Encounters with the Orient in Early Modern European Scholarship

We’re pleased to announce the launch of a new joint research project – ‘Encounters with the Orient in Early Modern European Scholarship’ (EOS) funded by HERA (Humanities in the European Research Area) under the scheme Cultural Encounters. An associated conference will be held to launch this project on the 16th November in Leiden, which will be convened by Jan Loop – for registration details, please see http://400yearsarabic.weebly.com/learning-arabic.html.

EOS has been awarded nearly € 1M over three years, starting in September 2013. The project involves 6 academic and 3 non-academic partners, in the UK (Professor Charles Burnett, Warburg and Dr Jan Loop, University of Kent), Germany (Professor Bernd Roling, FU Berlin, Professor Martin Mulsow, Erfurt University, Literaturhaus Berlin), The Netherlands (Professor Gerard Wiegers, University of Amsterdam, Leiden University library, Rijksmuseum van Oudheden), and Finland (Professor Outi Merisalo, University of Jyväskylä). CHASE/The Warburg Institute is the Lead Institution. The project was one of 16 successful applications out of ca. 600.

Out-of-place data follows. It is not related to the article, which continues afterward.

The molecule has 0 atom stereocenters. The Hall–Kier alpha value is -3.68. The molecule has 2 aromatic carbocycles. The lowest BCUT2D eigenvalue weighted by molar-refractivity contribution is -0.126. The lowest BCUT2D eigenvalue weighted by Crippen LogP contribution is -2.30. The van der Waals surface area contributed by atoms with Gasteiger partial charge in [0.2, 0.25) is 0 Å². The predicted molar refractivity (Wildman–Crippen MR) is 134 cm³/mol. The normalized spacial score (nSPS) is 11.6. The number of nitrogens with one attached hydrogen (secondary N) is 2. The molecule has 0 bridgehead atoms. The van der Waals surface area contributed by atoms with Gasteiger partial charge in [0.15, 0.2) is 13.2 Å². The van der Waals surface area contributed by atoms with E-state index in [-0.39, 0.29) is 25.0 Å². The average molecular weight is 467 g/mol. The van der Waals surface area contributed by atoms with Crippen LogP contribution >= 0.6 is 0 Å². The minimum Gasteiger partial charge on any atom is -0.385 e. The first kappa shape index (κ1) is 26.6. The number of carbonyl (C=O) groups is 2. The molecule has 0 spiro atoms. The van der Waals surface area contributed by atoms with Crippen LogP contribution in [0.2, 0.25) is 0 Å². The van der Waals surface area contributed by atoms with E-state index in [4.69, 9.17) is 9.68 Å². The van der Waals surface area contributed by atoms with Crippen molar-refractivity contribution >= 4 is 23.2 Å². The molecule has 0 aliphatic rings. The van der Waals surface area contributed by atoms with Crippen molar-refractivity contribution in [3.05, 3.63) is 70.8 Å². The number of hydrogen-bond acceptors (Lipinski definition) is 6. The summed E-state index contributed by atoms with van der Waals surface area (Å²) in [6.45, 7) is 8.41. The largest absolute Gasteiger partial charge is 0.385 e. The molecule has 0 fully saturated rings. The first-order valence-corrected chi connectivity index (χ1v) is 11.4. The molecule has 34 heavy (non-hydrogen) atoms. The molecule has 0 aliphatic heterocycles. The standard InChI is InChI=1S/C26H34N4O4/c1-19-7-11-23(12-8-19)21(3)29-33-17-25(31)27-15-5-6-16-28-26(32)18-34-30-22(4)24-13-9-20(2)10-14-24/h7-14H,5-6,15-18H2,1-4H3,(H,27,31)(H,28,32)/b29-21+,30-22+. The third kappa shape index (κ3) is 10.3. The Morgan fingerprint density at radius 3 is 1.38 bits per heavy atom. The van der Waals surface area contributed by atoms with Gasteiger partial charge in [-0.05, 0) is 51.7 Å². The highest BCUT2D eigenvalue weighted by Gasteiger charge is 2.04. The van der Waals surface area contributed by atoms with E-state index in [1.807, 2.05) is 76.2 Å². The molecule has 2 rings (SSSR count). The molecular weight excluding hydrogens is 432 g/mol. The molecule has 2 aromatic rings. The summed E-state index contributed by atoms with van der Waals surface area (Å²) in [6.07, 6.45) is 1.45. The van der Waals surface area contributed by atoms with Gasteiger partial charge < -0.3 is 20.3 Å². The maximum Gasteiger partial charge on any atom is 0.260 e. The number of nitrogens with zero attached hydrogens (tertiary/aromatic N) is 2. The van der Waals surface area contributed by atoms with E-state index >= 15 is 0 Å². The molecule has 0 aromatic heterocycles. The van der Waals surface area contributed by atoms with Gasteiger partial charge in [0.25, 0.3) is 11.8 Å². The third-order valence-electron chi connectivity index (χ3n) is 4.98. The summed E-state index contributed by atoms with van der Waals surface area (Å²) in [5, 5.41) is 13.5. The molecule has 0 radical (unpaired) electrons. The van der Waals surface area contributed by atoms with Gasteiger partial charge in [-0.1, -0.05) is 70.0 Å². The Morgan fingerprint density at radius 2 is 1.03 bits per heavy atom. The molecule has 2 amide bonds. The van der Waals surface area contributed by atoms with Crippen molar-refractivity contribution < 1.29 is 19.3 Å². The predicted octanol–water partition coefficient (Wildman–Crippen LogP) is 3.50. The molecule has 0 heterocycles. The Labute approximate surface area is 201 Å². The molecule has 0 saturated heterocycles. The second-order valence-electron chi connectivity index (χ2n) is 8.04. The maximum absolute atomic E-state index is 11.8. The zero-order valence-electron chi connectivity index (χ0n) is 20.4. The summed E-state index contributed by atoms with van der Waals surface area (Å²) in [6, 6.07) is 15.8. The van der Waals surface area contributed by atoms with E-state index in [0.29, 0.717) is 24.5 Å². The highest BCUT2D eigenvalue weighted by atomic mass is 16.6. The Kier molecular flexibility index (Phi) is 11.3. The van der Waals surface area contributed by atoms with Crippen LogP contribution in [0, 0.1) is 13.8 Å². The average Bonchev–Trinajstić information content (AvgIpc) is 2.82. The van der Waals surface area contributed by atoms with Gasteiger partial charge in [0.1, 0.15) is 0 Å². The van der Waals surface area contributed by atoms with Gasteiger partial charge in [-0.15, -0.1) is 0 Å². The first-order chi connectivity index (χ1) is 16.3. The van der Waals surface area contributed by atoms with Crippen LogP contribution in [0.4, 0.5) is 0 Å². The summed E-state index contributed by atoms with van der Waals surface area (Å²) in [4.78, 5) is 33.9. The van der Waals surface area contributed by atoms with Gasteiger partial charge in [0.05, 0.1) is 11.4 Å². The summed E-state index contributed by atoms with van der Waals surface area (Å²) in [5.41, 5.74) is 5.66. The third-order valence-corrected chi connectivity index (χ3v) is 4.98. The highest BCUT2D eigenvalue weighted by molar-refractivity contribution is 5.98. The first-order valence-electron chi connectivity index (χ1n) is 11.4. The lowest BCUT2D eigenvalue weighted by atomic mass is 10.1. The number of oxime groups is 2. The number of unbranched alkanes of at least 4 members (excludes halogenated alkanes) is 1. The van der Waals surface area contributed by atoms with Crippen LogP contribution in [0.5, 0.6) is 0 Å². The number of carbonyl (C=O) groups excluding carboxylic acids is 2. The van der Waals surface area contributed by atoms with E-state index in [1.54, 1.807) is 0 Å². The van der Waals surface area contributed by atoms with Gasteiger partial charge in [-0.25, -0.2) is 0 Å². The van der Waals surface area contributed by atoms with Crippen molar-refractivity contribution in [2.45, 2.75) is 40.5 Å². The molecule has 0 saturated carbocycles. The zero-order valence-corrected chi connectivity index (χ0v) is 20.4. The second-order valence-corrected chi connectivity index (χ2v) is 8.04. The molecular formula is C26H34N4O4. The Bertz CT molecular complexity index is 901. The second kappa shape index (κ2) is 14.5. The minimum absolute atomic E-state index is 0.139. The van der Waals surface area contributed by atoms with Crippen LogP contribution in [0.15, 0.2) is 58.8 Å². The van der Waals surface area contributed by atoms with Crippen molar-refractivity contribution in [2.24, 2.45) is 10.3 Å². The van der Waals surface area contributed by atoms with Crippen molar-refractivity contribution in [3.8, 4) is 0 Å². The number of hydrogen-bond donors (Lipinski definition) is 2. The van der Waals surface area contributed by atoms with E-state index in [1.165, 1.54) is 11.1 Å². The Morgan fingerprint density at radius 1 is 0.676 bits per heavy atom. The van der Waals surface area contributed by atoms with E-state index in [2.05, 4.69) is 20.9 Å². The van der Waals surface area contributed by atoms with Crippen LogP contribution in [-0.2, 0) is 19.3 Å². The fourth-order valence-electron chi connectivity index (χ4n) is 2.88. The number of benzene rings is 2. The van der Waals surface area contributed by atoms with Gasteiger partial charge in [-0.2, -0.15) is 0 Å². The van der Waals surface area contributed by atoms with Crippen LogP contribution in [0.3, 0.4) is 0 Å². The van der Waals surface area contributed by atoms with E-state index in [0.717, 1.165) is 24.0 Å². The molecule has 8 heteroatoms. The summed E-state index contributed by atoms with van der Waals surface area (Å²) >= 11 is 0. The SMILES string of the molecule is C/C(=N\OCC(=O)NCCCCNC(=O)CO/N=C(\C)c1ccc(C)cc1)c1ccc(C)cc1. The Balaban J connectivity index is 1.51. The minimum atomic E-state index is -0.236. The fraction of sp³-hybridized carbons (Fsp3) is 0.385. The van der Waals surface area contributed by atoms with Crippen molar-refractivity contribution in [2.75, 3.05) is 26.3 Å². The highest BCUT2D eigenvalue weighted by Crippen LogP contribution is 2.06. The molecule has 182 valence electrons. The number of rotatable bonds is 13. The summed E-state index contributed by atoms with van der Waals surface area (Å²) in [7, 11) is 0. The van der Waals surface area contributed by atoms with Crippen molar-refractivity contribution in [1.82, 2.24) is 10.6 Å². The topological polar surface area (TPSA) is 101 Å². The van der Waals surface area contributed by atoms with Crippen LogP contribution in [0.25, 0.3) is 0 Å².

The Collaborative Research Project is lead by Professor Charles Burnett and Dr Jan Loop, and it aims to document the scholarly encounter with the Orient between 1580 and 1800. It will 1) describe how the exchange of knowledge and of ideas between Europe and the Orient was organised and structured, 2) follow and compare the conceptual transformations which this encounter has initiated in Biblical studies, the study of religions, in the teaching and learning of Arabic and other Oriental languages, in literature and poetry, and in historical and anthropological thinking, and 3) document the change from a religious to a cultural perspective on Oriental societies. The project will fund a series of conferences, exhibitions and workshops over the three-year period.

 The project start-date was 5 September, 2013, and it was launched with the opening of the exhibition 400 Years of Arabic Studies in the Netherlands at the Rijksmuseum van Oudheden, Leiden. (http://www.rmo.nl/english/), which is partly funded by HERA. On 16 November 2013, an international symposium will be held at the Rijksmuseum van Oudheden on The Learning and Teaching of Arabic in Early Modern Europe http://400yearsarabic.weebly.com/learning-arabic.html